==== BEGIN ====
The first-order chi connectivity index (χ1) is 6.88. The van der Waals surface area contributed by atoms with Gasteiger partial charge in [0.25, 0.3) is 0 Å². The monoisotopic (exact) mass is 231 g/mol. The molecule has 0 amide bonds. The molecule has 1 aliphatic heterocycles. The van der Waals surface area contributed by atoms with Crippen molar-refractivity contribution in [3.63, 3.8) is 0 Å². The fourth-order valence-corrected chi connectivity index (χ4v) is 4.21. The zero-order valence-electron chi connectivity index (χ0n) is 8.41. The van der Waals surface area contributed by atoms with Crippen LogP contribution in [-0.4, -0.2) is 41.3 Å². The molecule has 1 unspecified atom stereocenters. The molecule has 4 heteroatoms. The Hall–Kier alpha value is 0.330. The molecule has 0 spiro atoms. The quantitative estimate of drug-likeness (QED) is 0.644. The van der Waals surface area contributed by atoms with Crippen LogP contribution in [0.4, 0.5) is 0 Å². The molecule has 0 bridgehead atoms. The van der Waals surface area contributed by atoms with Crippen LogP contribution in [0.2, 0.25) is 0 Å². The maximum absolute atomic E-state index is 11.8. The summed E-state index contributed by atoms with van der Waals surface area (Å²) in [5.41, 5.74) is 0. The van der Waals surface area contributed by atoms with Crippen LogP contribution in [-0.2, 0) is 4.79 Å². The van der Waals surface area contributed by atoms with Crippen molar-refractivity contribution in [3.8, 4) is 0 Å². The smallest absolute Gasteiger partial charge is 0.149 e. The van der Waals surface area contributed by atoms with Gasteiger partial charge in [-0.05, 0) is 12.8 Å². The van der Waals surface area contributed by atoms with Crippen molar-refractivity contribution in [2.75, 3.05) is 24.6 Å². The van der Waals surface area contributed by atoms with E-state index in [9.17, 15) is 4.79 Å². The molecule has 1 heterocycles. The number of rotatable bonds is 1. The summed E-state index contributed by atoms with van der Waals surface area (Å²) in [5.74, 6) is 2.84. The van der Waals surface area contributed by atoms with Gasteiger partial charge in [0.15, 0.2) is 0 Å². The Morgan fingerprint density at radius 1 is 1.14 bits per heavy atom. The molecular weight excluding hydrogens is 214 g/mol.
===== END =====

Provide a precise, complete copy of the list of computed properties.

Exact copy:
The first-order chi connectivity index (χ1) is 6.88. The van der Waals surface area contributed by atoms with Gasteiger partial charge in [0.25, 0.3) is 0 Å². The monoisotopic (exact) mass is 231 g/mol. The molecule has 0 amide bonds. The molecule has 1 aliphatic heterocycles. The van der Waals surface area contributed by atoms with Crippen molar-refractivity contribution in [3.63, 3.8) is 0 Å². The fourth-order valence-corrected chi connectivity index (χ4v) is 4.21. The zero-order valence-electron chi connectivity index (χ0n) is 8.41. The van der Waals surface area contributed by atoms with Crippen LogP contribution in [-0.4, -0.2) is 41.3 Å². The molecule has 1 unspecified atom stereocenters. The molecule has 4 heteroatoms. The Hall–Kier alpha value is 0.330. The molecule has 0 spiro atoms. The quantitative estimate of drug-likeness (QED) is 0.644. The van der Waals surface area contributed by atoms with Crippen LogP contribution in [0.4, 0.5) is 0 Å². The molecule has 0 bridgehead atoms. The van der Waals surface area contributed by atoms with Crippen LogP contribution in [0.2, 0.25) is 0 Å². The maximum absolute atomic E-state index is 11.8. The summed E-state index contributed by atoms with van der Waals surface area (Å²) in [5.41, 5.74) is 0. The van der Waals surface area contributed by atoms with Crippen LogP contribution in [-0.2, 0) is 4.79 Å². The van der Waals surface area contributed by atoms with Crippen molar-refractivity contribution in [3.8, 4) is 0 Å². The smallest absolute Gasteiger partial charge is 0.149 e. The van der Waals surface area contributed by atoms with Gasteiger partial charge in [-0.05, 0) is 12.8 Å². The van der Waals surface area contributed by atoms with Crippen molar-refractivity contribution in [2.75, 3.05) is 24.6 Å². The van der Waals surface area contributed by atoms with E-state index in [9.17, 15) is 4.79 Å². The molecule has 1 heterocycles. The number of rotatable bonds is 1. The summed E-state index contributed by atoms with van der Waals surface area (Å²) in [5.74, 6) is 2.84. The van der Waals surface area contributed by atoms with Gasteiger partial charge in [0.15, 0.2) is 0 Å². The Morgan fingerprint density at radius 1 is 1.14 bits per heavy atom. The molecular weight excluding hydrogens is 214 g/mol.